When we said Anand committed suicide in today's game, we meant that figuratively...

Anand will keep up the fight, he is that type of fighter, he is the World Champion. The problem is that Carlsen simply seems unbeatable.

Meanwhile in the press conference:

FIDE Press Officer : 'Did you really try to calculate all the way to the end?'

Anand: 'No I was thinking about dinner tonight'

The reaction of the players when someone asked the following question

Norwegian Reporter: Nigel Short just tweeted that this is the end of an era. Do you agree with this? To both players.

FIDE Press Officer: Actually it's not the end of the match yet. I don't know if this is the correct question.

Reporter: No, but this was just tweeted by Nigel Short and I would still like a comment from both players.

FIDE Press Officer (to Carlsen and Anand): Would you like to give comments on this question or not.

Carlsen: .....ahhhh.....No, let's be correct this time.

Carlsen did point out something. This is the first time he was scared in the match. Anand put some serious pressure on him, the game was fun and exciting. Anand explained his miscalculation:

"I saw these lines, some of them ending in a draw, but then I saw his resource of Qb6-Qb1+ (in the lines of 28.Bf1) and then I saw 28.Nf1. I calculated the variations with 28...Qd1 and started to get excited. As soon as I put the knight on f1 I realized what I had done" - Anand

There is nothing else left to add.

Joshua Friedel

Josh was born in 1986 in New Hampshire, USA and is currently living in Wisconsin. He obtained his international master title in 2005 and his grandmaster in 2008. He has participated in five US Championships, including a tie for fourth in 2008. Major Open tournament victories include: the 2003 Eastern Open, 2005 Berkeley Masters, 2008 National Open, 2009 Edmonton International, 2009 North American Open, 2010 Saint Louis Open, 2010 American Open, 2013 Chicago Open.

Josh is the current US Open Champion and is the first person qualified for the 2014 US Chess Championship.

Report by Alejandro Ramirez, photos by Anastasiya Karlovich

Report in Hindi by Niklesh Jain:

नवां मैच -कार्लसन फिर जीते ,विश्व विजेता बनने के बेहद करीब 6-3 से हुए आगे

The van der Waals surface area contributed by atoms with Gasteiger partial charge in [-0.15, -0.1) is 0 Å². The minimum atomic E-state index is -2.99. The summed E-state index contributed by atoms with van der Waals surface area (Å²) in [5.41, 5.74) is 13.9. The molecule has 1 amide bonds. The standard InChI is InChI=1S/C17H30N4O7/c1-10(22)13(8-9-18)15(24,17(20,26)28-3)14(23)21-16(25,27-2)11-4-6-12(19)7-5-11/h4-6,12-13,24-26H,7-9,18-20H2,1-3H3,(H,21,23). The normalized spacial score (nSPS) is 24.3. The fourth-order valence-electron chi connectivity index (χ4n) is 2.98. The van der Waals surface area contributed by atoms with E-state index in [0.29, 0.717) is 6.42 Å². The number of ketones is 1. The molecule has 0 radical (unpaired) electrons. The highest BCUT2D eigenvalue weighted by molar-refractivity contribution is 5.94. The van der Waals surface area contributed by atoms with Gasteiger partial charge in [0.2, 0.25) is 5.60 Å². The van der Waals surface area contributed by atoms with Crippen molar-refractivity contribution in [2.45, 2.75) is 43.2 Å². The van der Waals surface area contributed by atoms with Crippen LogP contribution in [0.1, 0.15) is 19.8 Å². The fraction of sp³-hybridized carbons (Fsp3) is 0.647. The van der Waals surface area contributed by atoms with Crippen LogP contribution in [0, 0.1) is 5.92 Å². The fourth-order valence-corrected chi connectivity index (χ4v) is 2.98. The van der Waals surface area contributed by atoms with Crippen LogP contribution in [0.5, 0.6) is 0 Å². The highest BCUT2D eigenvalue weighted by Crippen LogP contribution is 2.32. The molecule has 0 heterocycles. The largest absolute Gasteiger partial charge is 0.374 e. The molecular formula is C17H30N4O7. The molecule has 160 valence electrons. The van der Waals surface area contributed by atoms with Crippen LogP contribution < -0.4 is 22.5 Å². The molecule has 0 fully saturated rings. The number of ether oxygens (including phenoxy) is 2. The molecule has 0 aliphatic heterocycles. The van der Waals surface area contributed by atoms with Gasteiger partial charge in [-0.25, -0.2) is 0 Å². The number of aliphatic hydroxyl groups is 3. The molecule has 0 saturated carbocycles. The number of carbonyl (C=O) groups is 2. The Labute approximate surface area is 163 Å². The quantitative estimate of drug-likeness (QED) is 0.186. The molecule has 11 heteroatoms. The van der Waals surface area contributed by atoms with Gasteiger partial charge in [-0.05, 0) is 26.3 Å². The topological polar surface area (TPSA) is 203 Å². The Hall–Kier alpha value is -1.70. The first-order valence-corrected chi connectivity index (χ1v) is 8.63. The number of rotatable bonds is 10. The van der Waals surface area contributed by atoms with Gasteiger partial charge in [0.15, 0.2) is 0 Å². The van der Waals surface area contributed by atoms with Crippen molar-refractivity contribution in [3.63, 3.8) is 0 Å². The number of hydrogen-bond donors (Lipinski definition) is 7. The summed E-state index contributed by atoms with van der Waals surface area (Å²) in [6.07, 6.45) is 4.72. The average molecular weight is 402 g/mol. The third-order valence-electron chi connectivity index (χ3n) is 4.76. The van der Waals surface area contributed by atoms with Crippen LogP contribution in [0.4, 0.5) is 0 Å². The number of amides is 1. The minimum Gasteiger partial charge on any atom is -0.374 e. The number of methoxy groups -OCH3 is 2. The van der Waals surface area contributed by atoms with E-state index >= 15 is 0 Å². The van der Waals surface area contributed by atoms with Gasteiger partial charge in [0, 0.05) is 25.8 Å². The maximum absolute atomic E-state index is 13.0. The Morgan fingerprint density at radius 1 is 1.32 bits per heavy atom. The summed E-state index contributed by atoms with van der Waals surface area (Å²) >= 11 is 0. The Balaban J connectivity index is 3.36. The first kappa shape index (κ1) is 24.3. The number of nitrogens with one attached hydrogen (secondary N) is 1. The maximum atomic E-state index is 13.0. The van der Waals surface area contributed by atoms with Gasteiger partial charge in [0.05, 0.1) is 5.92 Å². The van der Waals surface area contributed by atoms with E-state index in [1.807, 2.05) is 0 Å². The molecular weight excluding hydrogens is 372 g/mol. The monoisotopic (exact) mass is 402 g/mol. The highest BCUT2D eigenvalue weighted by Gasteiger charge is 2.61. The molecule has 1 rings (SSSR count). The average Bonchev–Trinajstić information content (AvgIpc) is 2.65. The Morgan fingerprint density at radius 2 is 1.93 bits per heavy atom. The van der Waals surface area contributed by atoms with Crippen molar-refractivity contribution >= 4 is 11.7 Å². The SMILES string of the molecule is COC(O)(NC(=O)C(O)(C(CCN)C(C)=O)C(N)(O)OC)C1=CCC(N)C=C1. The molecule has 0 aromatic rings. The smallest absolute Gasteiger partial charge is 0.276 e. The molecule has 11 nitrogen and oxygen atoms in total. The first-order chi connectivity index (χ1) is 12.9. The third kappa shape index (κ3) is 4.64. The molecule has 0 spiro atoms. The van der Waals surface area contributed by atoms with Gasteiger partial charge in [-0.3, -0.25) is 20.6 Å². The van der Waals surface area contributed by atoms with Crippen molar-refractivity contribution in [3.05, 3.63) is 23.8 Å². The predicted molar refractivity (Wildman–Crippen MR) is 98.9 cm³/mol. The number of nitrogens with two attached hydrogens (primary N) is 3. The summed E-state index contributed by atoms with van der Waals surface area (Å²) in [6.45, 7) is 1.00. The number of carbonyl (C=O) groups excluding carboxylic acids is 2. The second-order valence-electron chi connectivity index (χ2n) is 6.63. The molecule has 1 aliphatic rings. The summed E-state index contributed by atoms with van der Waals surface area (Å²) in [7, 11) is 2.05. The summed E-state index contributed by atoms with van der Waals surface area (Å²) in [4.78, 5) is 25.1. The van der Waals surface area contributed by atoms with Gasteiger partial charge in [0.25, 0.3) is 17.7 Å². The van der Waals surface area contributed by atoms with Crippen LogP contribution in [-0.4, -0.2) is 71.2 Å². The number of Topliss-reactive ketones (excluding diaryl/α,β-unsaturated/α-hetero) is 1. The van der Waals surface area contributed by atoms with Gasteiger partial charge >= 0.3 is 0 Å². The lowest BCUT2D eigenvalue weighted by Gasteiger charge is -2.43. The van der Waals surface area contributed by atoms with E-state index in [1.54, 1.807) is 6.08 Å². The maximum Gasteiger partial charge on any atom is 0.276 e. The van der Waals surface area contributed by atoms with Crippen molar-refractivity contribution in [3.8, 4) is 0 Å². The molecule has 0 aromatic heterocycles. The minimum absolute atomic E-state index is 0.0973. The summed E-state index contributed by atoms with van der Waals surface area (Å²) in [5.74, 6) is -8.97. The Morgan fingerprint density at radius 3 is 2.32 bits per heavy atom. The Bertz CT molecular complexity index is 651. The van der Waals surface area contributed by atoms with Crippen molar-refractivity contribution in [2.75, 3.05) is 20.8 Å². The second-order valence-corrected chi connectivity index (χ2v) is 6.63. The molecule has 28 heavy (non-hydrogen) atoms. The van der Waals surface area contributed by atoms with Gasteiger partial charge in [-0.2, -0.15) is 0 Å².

एक भारतीय होने के नाते चेन्नई पहुँचकर आनंद की हार अपनी आंखो के सामने देखना कोई अच्छा अनुभव नहीं था पर फिर भी यह कोई आम दिन नहीं था यह था विश्व शतरंज में एक बड़े बदलाव का दिन । अगर कोई चमत्कार ना हुआ तो पाँच बार के विश्व विजेता और मौजूदा विश्व चैम्पियन भारत के विश्वनाथन आनंद का ताज अब सिर्फ कुछ समय बाद ही नार्वे के युवा ग्रांड मास्टर मेगनस कार्लसन के सिर पर होगा । कहते है परिवर्तन संसार का नियम होता है और आज उसका गवाह बना भारत का चेन्नई शहर । आज आनंद सफ़ेद मोहरो से खेल रहे थे और जैसे की उम्मीद थी उन्होने आज पूरा ज़ोर लगाया और खेल की शुरुआत की 1.d4 से , आज खेल की शुरुआत से ही यह तय था की भारत के इस महान शतरंज खिलाड़ी के लिए आज का दिन और यह “ मैच आर या पार ” की कहावत की तरह था । या तो उनकी जीत उन्हे खेल में वापस लौटाती या फिर यह तय होना था की अगले विश्व विजेता का ताज उन्हे कार्लसन को सौंपने के लिए तैयार रहना होगा । आनंद का निशाना आज किसी भी हालात में कार्लसन को मात देना था और आज वो खेले भी वैसे ही ।कार्लसन ने भी अपनी तरफ से कोई रक्षात्मक रुख ना  दिखाते हुए बाजी की शुरुआत 1.. Nf6 चल कर की और अगली ही कुछ चालो खेल निमजो इंडियन डिफेंस में पहुँच गया। 2.c4 e6 3.Nc3 Bb4 4.f3 d5 5.a3 Bxc3+ 6.bxc3 c5 7.cxd5 exd5 8.e3 c4 9.Ne2 Nc6 10.g4! आनंद के इरादे आज साफ थे आज वो निश्चित तौर पर आक्रामक खेलने का मन बनाकर आए थे । 0–0 किलेबंदी करते हुए कार्लसन ने यह साफ कर दिया की वो शायद आज यह दिखाने के लिए तैयार थे कि वो रक्षात्मक खेल के भी कितने माहिर खिलाड़ी है । 11.Bg2 Na5 12.0–0 Nb3 13.Ra2 b5 यंहा जंहा सफ़ेद का मुख्य लक्ष्य किंग्स साइड आक्रमण करना था तो काले का उद्देश्य क्वीन साइड पर आक्रमण कर खेल को संतुलित बनाना था । यह सब ठीक कुछ उसी तरह था जैसा कि किंग्स इंडियन अटैक ओपेनिंग में होता है ।  14.Ng3 a5 15.g5 Ne8 16.e4 Nxc1 17.Qxc1 Ra6 18.e5 Nc7 19.f4 b4 20.axb4 axb4 21.Rxa6 Nxa6 और अब आया खेल का सबसे महत्वपूर्ण हिस्सा आनंद के पास दो ही रास्ते थे या तो f5 चलकर वो आक्रमण को जारी रखे या b4 पर पैदल को बदलकर कार्लसन के  घोड़े को खेल में आने का मौका दे जैसा कि उनका इरादा शुरू से साफ था उन्होने पहला तरीका बेहतर समझा ।22.f5 b3 ! यंहा पर गौर करने वाली बात यह थी आनंद के पास जंहा लगभग 1 घंटा और 5 मिनट का समय था वंही कार्लसन के पास लगभग 35 मिनट पर आनंद ने यंहा करीब 42 मिनट सोचकर 23.Qf4 खेला और कार्लसन ने तुरंत  Nc7 खेलकर जबाब दिया ।और अब आनंद के पास समय कम था और  कार्लसन काफी तेज खेल रहे थे और शायद वो खेल को पूरी तरह समझ पा रहे थे ।24.f6 g6 25.Qh4 Ne8 26.Qh6 b2  आनंद के समय कम हो रहा था और उनके पास अब शायद कोई और योजना नहीं थी 27.Rf4 b1Q+ इसके साथ ही अब कार्लसन का एक और वजीर बोर्ड पर था और ऐसा लगा कि खेल आनंद के हाथ से जा चुका है या जीतना अब बहुत मुश्किल होगा ।28.Nf1?? और इसके साथ ही आनंद ने बहुत तेजी से चाल चलते हुए आज फिर एक बड़ी गल्ती कर दी । इसी दौरान कार्लसन उठकर चले गए और जब वापस आए तब तक आनंद ने अपनी हार स्वीकार कर ली थी । आनंद 28.Bf1! चलकर कम से कम खेल को बराबरी पर रख सकते थे । पर शायद यह इस महान खिलाड़ी का समय नहीं था और उन्होने ठीक वैसी ही गलतियाँ कि जैसे कि उन्होने पहले कि थी । पूरा भारत सन्न है उनका हीरो अब हार चुका है पर हीरो तो हीरो होता है उसने जो अब तक दिया वो भी क्या कम है । और ज्यादा पाने कि चाहत किसे नहीं होती पर वक्त तो किसी का इंतजार नहीं करता फिर वो पाँच बार के विश्व विजेता और महान शतरंज खिलाड़ी आनंद हो या क्रिकेट के भगवान सचिन तेंदुलकर । आनंद शायद सबसे ज्यादा दुखी होंगे क्यूकि दुनिया के हर हिस्से में जीत दर्ज करने के बाद उन्हे भारत में हार देखनी पड़ी है । तकनीकी तौर पर शायद आनंद अभी भी तीनों मैच जीतकर वापसी कर सकते है पर शतरंज जैसे खेल में ऐसा होना काफी मुश्किल है । पर शायद वो कम से कम एक बाजी तो जीतना चाहेंगे ही जैसे कि कहावत है कि(never never give up ) कभी कभी और कभी हार नहीं माननी चाहिए शायद एक मात्र यही सोच कुछ कर सकती है । कल का खेल इस विश्व चैंपियनशिप की सबसे बड़ी बाजी होगी।